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Patrick McEvoy-Halston ProfessorS. Burgar

English 380 24 Jvne2002
Haunting Raveloe: How George Eliot, in Silas Marner,Exorcizes Her Past "/

thereis a debate overwhether In George Eliot's SilasMarner(1861), menat theRainbow the ghostat the Warrenstables.Further,they weigh in on whethera ghost,evenif it did exist,would even into entrance the bar, andwith his want "ignorantfolk" to believein it. With Silas'sunnoticed in Eliot suggests ghosts not discerning who they wantfilo believein that are apparition-like countenance, or is Silas,of course, not a ghost,but o'ghosts," presences them,theyjust want to be remembered. if in with the past,do indeedhauntmanycharacters the text/ /rndtheseghosts, ignored,give associated / by is everyreasonfor people,suchasthoseat the Rainbow,to be wary of themYRaveloe alsoinhabited presence. Eliot would ratherembrace Raveloe than But an apparitionfrom the future--Eliotasa narrative on of hauntit. In fact, her visit is evidence the continuinginfluenceof "old waysof thinking," of ghosts, like prospects happiness moderns her havein an for that her own life. Knowing intimatelythe increasing and anyone might rise to success, knowinghow differenther situationandbeliefs agein which seemingly off it that sustain arefrom thoseof the past,sheis not be ableto shake the feelingthat sheandher age punishmentfor beingunfaithful to their nentageinher unfaithfulness, is like her character she deserve ,2+^ Eliot is her GodreyCass.But perhaps, quiteviciousattackon Godrey'sbrotherDunlapnotwithstanding, morelike the diabolicallycunninganddaringDunlapin imagining,thoughher creationSilasMarner,a ghosts.By "showing"both that shehasnot forgottenthemandthat stratagem appeasing ancestral for the lest,h.8"ffi;r?;e degenerate, internalpersecutors, shebelieves they mustbe remembered Eliot placates but only so asto buy time until sheis readyto banishthemfrom her mind altogether.We look first to signsof agitationin the na:rator,in a text otherwise craftedby a sympathetic judicio.r, -irra,(. but evidence Eliot fearssheis somehow that blameworthy beingan egoistic, for willful modern. WhenMr. Maceyargues "[a]s if ghos'es'ud wantto be believedin by anybodyso ignirant" (Eliot 54), Eliot, with Silas'sghost-likeappearance the Rainbow,is ableto suggest at otherwise because his statement couldbe contradicted experience. by Experience, oftenin the form of surprising, sudden, anddramaticchanges everyday to life, is mostoftenusedby Eliot to showhow unpredictable nature,r./

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2 Eliot hasa conception naturethatmight strikemanyof us asrealisticbecause highlightsa of it ko'^* phenomenon we've long beenusedto, that of the constancy inevitabilityof change.In Raveloe, and or with simple,reclusivepeoplesuchasSilas,Eliot shows that because us "life [is] . . . breathed on variouslyby multitudinous currents, from the windsof heaven the thoughts men[,] . . . [which] are to of for evermovingandcrossing eachother,with incalculable results"(23),that neitherthe town nor its denizens foreverhold "life," or nature,atbay. Realistic-seeming, is Eliot's characterization can too, of / 151 systems codesof thoughtasideologt"tp*/.ular to a personor a peoplesituated aparticular or at time andplace,ratherthanasabsolute truths. Shetreatsthosewho cling to regularandpatterned waysof thinking with sympathy, in general, but, showsthat in their rigidity, these waysof thinking often imposea form on reality which eitherRealitysubverts their user'sexpense with Silasandhis ritual of leaving (as at his doorwrlocked),or which encloses their usersin a kind of walled-inmisery(asis the casewith i- ) --il--^ -*'1'* ( ) Nancy's"unalterable little code[s]"(156)). ' tL o' ,*.ta^ ')t'o!"| -<-':fn ' olaf^.a":4 ,-^", L"T. "ror.,r.-r* teYtuous seeming maxim in the text--thatbwglars aredull minded--whichsbeinsistsis alnost alwaystnie "ffii jtiat pr). **r"" the degreeto which peoplearerewardedor punisheddepends the exter$to which they behaveor tbink "selfishly," It on advances samesort ofargun€nt that we often seein a fairy tale, an enchanted tle reakn very far distant in -/ spirit from the dispassionate world ofrealisrfand it reflectsa world-view which Dunlap,the char-acterI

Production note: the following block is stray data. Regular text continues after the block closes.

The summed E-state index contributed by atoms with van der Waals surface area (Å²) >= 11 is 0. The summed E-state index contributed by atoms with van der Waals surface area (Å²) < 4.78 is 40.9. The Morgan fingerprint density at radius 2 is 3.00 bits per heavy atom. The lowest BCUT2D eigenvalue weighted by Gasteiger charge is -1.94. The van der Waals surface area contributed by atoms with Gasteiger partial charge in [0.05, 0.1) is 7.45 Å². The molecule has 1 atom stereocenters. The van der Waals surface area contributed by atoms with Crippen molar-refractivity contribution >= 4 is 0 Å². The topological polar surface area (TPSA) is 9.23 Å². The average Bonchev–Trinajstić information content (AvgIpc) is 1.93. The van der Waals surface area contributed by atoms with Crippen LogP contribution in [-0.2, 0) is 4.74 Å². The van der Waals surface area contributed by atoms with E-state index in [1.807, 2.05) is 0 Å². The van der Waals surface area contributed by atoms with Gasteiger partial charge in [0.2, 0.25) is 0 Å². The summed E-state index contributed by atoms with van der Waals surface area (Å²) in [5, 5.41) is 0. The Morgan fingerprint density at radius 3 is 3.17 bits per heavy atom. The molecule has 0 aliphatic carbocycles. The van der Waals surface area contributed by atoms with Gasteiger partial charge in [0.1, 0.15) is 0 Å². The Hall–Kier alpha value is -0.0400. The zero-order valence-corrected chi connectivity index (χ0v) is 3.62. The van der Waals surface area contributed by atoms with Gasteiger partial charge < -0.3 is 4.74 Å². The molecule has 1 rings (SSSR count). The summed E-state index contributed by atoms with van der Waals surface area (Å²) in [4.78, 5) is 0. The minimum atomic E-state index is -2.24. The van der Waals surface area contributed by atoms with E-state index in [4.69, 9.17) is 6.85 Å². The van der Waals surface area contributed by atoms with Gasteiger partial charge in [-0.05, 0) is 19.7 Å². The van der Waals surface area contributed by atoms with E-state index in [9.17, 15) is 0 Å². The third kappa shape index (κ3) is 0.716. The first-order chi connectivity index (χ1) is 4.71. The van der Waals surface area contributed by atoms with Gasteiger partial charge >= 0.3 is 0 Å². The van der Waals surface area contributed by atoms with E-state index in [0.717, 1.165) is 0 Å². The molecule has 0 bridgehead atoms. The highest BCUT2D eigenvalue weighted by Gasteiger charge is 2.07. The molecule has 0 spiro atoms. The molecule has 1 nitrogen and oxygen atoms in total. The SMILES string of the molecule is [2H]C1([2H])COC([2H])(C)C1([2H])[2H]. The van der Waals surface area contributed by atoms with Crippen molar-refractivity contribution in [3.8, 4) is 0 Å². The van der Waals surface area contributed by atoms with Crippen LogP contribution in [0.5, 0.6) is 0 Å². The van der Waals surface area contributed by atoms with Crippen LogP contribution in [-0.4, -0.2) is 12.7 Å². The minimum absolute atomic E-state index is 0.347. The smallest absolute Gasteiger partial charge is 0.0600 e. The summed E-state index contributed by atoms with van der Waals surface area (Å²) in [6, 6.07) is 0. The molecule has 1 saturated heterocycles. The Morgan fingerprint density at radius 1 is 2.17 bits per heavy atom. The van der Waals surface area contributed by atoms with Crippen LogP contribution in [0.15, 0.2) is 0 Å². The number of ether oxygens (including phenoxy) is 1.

Yet despite tendency this ofEliot to characterize change -b'-.-*^ asinwitable,sheherselfexpresses a



who'Eliot makesa skeletoilof, andwho, aswe will explore,is similar to Eliot herself,"deprecatelsl" /,"-*"*-'.'





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Godrey,Dunlaprand Silasarethreecharacters whom Eliot seems especiallyconcemed both r( 1/